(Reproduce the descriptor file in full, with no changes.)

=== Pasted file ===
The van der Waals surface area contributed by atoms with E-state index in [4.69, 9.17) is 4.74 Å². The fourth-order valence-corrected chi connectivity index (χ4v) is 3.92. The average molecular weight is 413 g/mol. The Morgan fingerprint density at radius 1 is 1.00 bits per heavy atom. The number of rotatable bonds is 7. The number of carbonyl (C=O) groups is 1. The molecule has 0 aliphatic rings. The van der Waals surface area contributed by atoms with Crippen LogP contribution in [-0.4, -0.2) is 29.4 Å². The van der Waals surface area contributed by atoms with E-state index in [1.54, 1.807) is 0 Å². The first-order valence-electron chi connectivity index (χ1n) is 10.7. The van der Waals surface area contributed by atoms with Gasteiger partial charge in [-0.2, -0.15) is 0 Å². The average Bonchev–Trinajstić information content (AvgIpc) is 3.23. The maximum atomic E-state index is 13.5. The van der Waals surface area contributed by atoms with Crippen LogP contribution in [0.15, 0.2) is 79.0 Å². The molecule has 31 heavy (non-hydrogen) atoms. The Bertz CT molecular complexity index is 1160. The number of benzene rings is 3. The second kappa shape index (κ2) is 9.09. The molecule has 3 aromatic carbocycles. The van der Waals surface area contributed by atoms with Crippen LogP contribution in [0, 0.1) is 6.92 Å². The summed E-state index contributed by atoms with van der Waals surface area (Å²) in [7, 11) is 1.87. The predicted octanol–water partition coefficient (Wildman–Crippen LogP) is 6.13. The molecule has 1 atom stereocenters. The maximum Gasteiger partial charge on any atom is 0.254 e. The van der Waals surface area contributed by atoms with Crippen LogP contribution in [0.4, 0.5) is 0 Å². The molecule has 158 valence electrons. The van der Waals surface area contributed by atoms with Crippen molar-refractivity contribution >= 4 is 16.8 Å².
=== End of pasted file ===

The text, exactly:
The van der Waals surface area contributed by atoms with E-state index in [4.69, 9.17) is 4.74 Å². The fourth-order valence-corrected chi connectivity index (χ4v) is 3.92. The average molecular weight is 413 g/mol. The Morgan fingerprint density at radius 1 is 1.00 bits per heavy atom. The number of rotatable bonds is 7. The number of carbonyl (C=O) groups is 1. The molecule has 0 aliphatic rings. The van der Waals surface area contributed by atoms with Crippen LogP contribution in [-0.4, -0.2) is 29.4 Å². The van der Waals surface area contributed by atoms with E-state index in [1.54, 1.807) is 0 Å². The first-order valence-electron chi connectivity index (χ1n) is 10.7. The van der Waals surface area contributed by atoms with Gasteiger partial charge in [-0.2, -0.15) is 0 Å². The average Bonchev–Trinajstić information content (AvgIpc) is 3.23. The maximum atomic E-state index is 13.5. The van der Waals surface area contributed by atoms with Crippen LogP contribution in [0.15, 0.2) is 79.0 Å². The molecule has 31 heavy (non-hydrogen) atoms. The Bertz CT molecular complexity index is 1160. The number of benzene rings is 3. The second kappa shape index (κ2) is 9.09. The molecule has 3 aromatic carbocycles. The van der Waals surface area contributed by atoms with Crippen LogP contribution in [0, 0.1) is 6.92 Å². The summed E-state index contributed by atoms with van der Waals surface area (Å²) in [7, 11) is 1.87. The predicted octanol–water partition coefficient (Wildman–Crippen LogP) is 6.13. The molecule has 1 atom stereocenters. The maximum Gasteiger partial charge on any atom is 0.254 e. The van der Waals surface area contributed by atoms with Crippen LogP contribution in [0.4, 0.5) is 0 Å². The molecule has 158 valence electrons. The van der Waals surface area contributed by atoms with Crippen molar-refractivity contribution >= 4 is 16.8 Å².